Kraftfahrzeuge Trunkenpolz Mattighofen (or KTM as it is commonly known) started life in 1934 in Austria when Hans Trunkenpolz opened a repair workshop in Mattinghoffen. The workshop first began supplying motorcycles in the late 1930s and, by 1951, development of their first production model, the R100 had begun.
KTM’s success at producing small-capacity racing bikes through the 1950s, 60s and 70s translated into off-road success in the 70s, winning multiple motocross and enduro championships.
By the nineties, KTM (now known as KTM Sportmotorcycle GmbH following bankruptcy of the original company in 1991) was predominantly known for their wide range of off-road motorcycles, but released their first road going motorcycle of the modern era in 1994 with the Duke LC4 620. Released as the ‘fun bike’, the 620 was made with 80% enduro parts, was powered by a single-cylinder engine and weighed 145kg.
The energetic and free-revving singles used in the Duke up to the 690 make for an excellent exhaust note and give the bike a charismatic, charging puppy energy. Lots of low-down grunt has you barrelling out of every corner regardless of the gear you are in or blitzing past traffic in a city centre.
KTM Duke I and KTM Duke II
The KTM Duke was the first bike KTM produced purely for use on the road. Sharing 80% of its parts with the LC4 620 enduro machine, the Duke produced 50bhp and 42ftlb of torque from its 609cc single, but with shorter-travel suspension and smaller laced wheels.
All of this added up to a package that was raw and exciting to ride, especially given the Duke’s low, 145kg weight.
The KTM 640 Duke or Duke II was a completely redesigned motorbike that built on the first Duke’s winning formula. It used the same 625cc engine as the last edition Duke I but added a new, constant pressure carb and dual exhaust.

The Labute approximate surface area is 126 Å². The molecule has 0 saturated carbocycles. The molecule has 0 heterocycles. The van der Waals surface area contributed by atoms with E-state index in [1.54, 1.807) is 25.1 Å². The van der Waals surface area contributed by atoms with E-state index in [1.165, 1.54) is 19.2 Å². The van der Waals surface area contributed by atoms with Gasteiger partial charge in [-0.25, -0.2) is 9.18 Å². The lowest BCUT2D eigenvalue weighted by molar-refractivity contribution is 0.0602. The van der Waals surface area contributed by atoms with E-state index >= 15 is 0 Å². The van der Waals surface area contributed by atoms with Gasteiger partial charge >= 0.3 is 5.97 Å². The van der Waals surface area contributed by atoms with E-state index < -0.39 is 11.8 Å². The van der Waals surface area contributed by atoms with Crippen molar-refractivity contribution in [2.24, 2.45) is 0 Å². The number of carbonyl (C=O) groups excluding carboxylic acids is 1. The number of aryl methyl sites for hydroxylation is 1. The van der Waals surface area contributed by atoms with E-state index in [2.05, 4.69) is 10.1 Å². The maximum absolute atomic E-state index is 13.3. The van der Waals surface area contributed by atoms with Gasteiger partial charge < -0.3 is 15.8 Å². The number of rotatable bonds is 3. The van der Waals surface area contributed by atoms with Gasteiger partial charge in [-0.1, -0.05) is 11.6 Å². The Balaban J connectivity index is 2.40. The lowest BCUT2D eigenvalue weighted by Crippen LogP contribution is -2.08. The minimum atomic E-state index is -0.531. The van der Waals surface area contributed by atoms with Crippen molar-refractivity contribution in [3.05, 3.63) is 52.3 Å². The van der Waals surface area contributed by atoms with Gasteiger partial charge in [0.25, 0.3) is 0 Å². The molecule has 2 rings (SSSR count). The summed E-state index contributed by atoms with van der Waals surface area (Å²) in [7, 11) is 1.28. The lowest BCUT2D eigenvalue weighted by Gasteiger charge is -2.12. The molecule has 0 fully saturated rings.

This version ran until 2003, when a redesigned model was launched with a more powerful, 55bhp engine. At the time of launch, the redesigned Duke II was the most powerful street-legal single-cylinder money could buy (a mantle now taken up by the 74bhp unit in the KTM 690 Enduro R and Husqvarna 701 Svartpilen).
KTM 690 Duke
In 2008, the KTM 690 Duke was introduced, representing the biggest change to the model since its conception. Aside from a drastic restyling, the carb made way for a new injection system, the displacement grew to 654cc, a slipper clutch was added and selectable rider modes were available for the first time.
In 2010, the KTM 690 Duke R was introduced with an extra 5bhp and half a kilo of weight saving.
KTM relaunched the 690 Duke again in 2016 with even more power from its single cylinder engine. A reworked cylinder head and bore/stroke ratio mean 73bhp is squeezed from the same 690cc capacity.
The engine is incredibly free-revving for a thumper too, with peak power coming at 8500rpm, where many singles would be bouncing off their limiter.
KTM 125 Duke and KTM 390 Duke
Many motorbike manufacturers build bike ranges that cater for riders at all stages of their motorbike licence progression, and KTM are no different. The A1 licence-friendly KTM 125 Duke was launched in 2011, followed by the KTM 390 Duke for A2 licence-holders in 2013.
In 2017, and with a new raft of competition in the A1 market, KTM launched a remodelled 125 Duke that took its styling cues from the KTM 1290 Superduke R. The new bike also got a new TFT dash (market-leading for a bike of this type at the time), a bigger tank and improvements to the already strong brakes and suspension.
KTM’s Duke option for A2 licence holders sits in the middle ground between the 125 and the focused 690 models. The KTM 390 Duke uses its 373cc single to produce 44bhp, and that’s enough for a lively, engaging experience around town.